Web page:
Right Tree, Right Place
When you look at the trees in the street, your attention is often only focused on the tree forms, whether they have beautiful flowers or cause any obstruction to the traffic and pedestrian flow, etc. In fact, you may not realise that the selection of tree species for street planting involves a lot of knowledge as every tree species has its unique “character”, and on top of that, they have to grow in the dense and compact city of Hong Kong. Thus, there are a series of considerations behind the decision.
Capability to withstand different roadside conditions
The Government has been striving to create a quality environment for urban planting to enrich vegetation diversity and enhance the outdoor environs, so as to provide outdoor spaces for public enjoyment. In this connection, the Greening, Landscape, and Tree Management Section (GLTMS) of the Development Bureau (DEVB) commissioned a consultancy study to provide a reference for selecting suitable tree species for different types of streets in Hong Kong. The GLTMS has recently completed and issued the Street Tree Selection Guide (the Guide). By reviewing and screening more than 500 tree species with a set of criteria, the consultant team eventually recommended 80 less commonly used tree species, which are however suitable for planting in Hong Kong. Of these, half are native species. Regarding these species, it is important for us to consider their essential of resilience to the street environment, including the tolerance to wind, heat, drought, waterlogging, and pests and diseases. This time, I have invited a landscape architect of the DEVB to introduce the details of the Guide and talk about the considerations in selecting tree species for the streets of Hong Kong.
Recommendation on vegetation diversity in tree planting
Currently, there are only around 20 species of trees planted at roadsides in the urban areas of Hong Kong, which account for about half of our urban trees. However, low diversity in the species planted is making our urban forests more vulnerable to outbreaks of pests and diseases and diminishes soil quality, consequently leading to higher maintenance pressure. The DEVB’s Landscape Architect (Greening and Landscape), Mr CHEUNG Ka-wai, Allen, says that the purpose of the Guide is to explore the possibility of planting a greater diversity of species and encourage the planting of suitable native species to improve the resilience of Hong Kong's urban forests through promotion of vegetation diversity under the "right tree, right place" principle, with a view to improving ecological health and minimising tree risks. Simply put, the width of pedestrian paths, soil volume, distribution of underground utilities and pipes, upper ground space, air flow, sunlight, etc. may affect the planting and growth of trees. Also, different tree characteristics such as buttress roots, forms and sizes may affect the selection of suitable planting locations. Therefore, the Guide provides a reference for government departments and industry stakeholders in selecting street tree species.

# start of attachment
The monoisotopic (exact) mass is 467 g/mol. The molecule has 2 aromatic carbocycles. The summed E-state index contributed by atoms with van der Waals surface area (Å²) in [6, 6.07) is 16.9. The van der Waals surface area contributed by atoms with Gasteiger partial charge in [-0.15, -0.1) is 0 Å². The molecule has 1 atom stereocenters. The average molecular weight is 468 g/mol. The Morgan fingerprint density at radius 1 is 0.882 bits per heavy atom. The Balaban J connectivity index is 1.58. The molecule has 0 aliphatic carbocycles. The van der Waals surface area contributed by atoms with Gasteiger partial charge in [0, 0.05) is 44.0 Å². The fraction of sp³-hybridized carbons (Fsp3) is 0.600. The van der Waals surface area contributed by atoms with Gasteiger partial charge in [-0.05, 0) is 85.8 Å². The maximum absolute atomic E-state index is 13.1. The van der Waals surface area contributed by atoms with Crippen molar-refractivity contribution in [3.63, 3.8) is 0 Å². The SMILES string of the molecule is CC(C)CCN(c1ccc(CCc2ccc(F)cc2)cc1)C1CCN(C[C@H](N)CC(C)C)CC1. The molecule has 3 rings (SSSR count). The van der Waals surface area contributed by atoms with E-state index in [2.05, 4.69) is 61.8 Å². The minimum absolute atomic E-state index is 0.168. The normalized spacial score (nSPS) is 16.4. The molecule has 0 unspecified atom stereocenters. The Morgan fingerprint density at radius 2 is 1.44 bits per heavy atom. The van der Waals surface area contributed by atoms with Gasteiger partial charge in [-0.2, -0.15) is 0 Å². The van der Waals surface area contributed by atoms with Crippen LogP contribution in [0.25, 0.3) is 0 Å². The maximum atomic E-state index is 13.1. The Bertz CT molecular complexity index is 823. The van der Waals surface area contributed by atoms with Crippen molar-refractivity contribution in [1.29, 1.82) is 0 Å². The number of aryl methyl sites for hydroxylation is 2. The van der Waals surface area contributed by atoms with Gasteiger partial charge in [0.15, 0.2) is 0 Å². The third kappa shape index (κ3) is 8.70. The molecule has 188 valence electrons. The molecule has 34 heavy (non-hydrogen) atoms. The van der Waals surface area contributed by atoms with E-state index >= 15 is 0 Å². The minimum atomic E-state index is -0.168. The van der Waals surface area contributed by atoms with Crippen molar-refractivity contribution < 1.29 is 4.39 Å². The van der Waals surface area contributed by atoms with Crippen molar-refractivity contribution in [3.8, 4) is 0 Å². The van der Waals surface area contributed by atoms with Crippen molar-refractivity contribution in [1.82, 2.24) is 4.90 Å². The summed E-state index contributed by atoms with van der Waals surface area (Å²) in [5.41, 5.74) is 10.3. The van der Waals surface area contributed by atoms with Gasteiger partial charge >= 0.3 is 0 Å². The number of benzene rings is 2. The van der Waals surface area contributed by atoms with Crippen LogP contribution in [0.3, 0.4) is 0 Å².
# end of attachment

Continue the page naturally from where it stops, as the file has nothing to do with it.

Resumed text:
To enable the public to have a better understanding of the tree species introduced in the Guide and the importance of selecting trees with essential attributes suitable for street environments, Mr Allen CHEUNG talks to us about some tree species suitable for street planting. One example is Xanthostemon chrysanthus, also known as Golden Penda. When Golden Penda blooms, the stamens will form a ball shape and the flowers are in bright colours. Its nectar provides food for wild animals. Most importantly, it has essential attributes suitable for the street environments in Hong Kong. For example, it can tolerate roadside pollution, less prone to pests and diseases, and is wind and drought tolerance.
Preparing for more frequent extreme weather
To address the more frequent occurrence of extreme weather conditions due to climate change, and to meet the challenges brought by ageing street trees, we need to make our urban forest more resilient and adaptable to enable sustainable development. Super Typhoon Mangkhut has caused extensive damage to our tree stock when it hit Hong Kong in September this year, but it also opens up opportunity for planting at the same time. After clearing the tree debris, various departments will carefully inspect the extent of damage of the planting sites and related areas. Trees will be replanted only if it is feasible and suitable to do so. To provide a better growing environment for the new trees, the number of trees to be replanted will depend on the sites’ condition. For example, trees will not be replanted on steep slopes (35 degrees or steeper) to safeguard public safety. Besides, departments will not indiscriminately pursue quantity or blindly follow the compensatory planting ratio of 1:1. Furthermore, departments will examine the feasibility of expanding the size of existing tree pits and study the potential of linking the soil volume below the pedestrian paths before replanting trees.
Dedicated tree care and maintenance
After selecting suitable tree species, we have to make sure that other aspects of planting are also done properly. For example, tree stock quality, planting standards, and the implementation of associated planting works have to be appropriate. Therefore, we encourage landscape designers and departments to widely apply the Guide when replacing and planting street trees.
As proper selection of tree species is only the first step and the work that comes afterwards is very important, departments will pay great attention to the maintenance of trees. Through routine maintenance and management, including regular yearly tree risk assessment, timely inspections and appropriate pruning, we can minimise the risks posed by trees to the public and their property. Moreover, our urban forest will grow healthily and sustainably.
23 December, 2018